Rutgers scholar Craig R. Scott is available to discuss the use of anonymity in recent whistleblowing cases as well as the upcoming book A Warning by Anonymous. Scott, along with Brian Richardson at University of North Texas, analyzed last year’s New York Times op-ed written by the same anonymous author, and publishes extensively on issues related to anonymous communication.
“Anonymity represents a type of uncertainty that many don’t like, so it is not surprising that people often want to know the identity of an ‘anonymous source’,” Scott said. “We see this with the current anonymous whistleblower in the case of Trump’s phone call to Ukraine, as well as the upcoming publication of A Warning by the same anonymous author who published The New York Times op-ed about the Trump administration last year. The book promises to re-ignite efforts to identify this person.
“In our analysis of the op-ed, we found that the ‘anonymous’ nature of the source became such a heavy focus in the media that the actual message itself got lost,” Scott said. “Given the prominence of Anonymous in the title of the forthcoming book, the same could happen here. We also found questions surrounding the credibility of the source because they were anonymous. Those same concerns seem likely to persist, though are mitigated somewhat when a credible publisher is used.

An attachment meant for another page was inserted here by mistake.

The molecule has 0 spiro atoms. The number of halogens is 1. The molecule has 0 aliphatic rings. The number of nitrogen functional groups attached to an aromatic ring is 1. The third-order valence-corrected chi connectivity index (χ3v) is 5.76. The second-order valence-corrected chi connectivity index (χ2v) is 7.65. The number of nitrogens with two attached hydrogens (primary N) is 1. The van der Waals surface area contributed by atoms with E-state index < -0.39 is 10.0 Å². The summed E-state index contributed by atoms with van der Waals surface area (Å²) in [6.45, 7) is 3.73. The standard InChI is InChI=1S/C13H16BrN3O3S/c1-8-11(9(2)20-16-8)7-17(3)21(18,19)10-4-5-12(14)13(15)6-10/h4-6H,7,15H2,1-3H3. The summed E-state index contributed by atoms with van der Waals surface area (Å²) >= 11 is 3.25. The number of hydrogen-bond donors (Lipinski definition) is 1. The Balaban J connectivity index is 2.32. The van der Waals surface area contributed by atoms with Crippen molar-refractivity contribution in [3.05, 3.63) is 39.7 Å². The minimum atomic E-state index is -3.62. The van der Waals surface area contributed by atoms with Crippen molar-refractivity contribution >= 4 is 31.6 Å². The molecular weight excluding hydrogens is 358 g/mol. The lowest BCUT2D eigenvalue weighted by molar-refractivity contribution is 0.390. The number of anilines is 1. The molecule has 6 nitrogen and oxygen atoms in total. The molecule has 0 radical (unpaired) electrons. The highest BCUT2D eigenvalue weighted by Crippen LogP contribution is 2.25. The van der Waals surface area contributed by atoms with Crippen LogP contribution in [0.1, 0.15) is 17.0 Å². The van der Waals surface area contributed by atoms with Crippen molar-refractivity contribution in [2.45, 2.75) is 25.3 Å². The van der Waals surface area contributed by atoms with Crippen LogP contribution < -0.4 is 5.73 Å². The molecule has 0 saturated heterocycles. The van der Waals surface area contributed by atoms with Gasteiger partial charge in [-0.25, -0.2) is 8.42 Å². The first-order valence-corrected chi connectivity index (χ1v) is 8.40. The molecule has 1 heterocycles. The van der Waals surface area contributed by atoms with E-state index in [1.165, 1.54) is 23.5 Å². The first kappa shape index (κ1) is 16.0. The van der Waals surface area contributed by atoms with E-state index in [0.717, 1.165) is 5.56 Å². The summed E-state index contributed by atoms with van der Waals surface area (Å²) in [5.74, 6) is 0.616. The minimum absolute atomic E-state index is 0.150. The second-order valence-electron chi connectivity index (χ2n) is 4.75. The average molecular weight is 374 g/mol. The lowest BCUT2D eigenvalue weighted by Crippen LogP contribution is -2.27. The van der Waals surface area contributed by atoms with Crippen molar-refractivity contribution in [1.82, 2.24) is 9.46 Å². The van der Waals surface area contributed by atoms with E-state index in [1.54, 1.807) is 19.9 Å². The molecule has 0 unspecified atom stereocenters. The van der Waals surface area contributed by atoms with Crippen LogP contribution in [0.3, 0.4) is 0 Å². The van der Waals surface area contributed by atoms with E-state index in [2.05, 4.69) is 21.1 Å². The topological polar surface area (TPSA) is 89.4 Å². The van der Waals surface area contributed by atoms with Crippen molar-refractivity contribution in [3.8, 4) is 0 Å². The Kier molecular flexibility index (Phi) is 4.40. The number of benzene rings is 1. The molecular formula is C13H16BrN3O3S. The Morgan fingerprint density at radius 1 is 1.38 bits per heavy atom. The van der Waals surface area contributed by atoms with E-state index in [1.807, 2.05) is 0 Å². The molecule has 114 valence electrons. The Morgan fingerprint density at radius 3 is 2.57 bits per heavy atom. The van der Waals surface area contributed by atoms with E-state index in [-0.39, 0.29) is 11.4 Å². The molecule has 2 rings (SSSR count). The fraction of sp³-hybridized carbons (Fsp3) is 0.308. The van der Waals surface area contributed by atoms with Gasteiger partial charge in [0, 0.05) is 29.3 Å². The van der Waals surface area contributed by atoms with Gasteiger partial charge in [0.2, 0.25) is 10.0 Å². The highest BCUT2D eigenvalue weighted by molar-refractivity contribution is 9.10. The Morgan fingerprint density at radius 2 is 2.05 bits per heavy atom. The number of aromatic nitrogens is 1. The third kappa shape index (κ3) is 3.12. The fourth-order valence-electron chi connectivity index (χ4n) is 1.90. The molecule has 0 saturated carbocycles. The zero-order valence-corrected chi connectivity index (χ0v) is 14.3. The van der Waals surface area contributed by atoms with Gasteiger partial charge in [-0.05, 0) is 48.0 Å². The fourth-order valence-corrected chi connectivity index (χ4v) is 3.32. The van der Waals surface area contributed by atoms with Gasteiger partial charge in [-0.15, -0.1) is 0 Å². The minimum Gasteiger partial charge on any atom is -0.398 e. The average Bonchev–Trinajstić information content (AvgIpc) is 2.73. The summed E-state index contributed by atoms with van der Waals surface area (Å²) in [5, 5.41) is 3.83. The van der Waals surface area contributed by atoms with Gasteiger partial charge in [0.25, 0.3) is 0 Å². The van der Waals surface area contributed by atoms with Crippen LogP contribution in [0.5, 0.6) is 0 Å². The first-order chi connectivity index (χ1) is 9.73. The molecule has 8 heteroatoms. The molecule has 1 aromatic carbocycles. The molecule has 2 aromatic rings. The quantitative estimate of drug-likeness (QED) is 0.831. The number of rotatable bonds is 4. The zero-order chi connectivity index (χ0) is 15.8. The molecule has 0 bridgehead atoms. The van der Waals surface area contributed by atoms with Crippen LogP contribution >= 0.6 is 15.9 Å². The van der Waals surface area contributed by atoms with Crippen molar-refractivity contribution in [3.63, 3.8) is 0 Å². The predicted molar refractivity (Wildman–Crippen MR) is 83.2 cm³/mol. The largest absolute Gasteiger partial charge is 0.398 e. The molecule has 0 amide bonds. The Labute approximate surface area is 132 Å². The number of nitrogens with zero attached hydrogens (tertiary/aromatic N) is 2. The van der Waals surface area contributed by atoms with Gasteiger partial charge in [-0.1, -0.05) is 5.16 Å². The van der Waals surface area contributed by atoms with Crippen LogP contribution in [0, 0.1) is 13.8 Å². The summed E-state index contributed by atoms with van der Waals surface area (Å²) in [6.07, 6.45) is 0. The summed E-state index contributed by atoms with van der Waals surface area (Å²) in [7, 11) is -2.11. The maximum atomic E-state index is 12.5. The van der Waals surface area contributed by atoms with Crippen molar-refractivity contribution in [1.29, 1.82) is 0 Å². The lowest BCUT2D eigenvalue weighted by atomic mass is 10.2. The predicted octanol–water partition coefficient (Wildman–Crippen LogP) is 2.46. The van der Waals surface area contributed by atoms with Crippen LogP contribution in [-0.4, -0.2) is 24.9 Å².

“It is worth noting the short op-ed and the confidentiality arrangement with just a handful of New York Times editors helped conceal the identity of the author previously,” he said.” “However, with more details in the book and a slightly larger set of people who presumably now know the author’s identity, the possibility of the author becoming discovered is much greater. This has significant ramifications for the ability of this person to maintain any inside presence and to work against the problems they are warning the public about.”
Scott is a professor and chair of the Department of Communication in the Rutgers School of Communication and Information.
For interviews, contact Megan Schumann at 848-445-1907 or [email protected].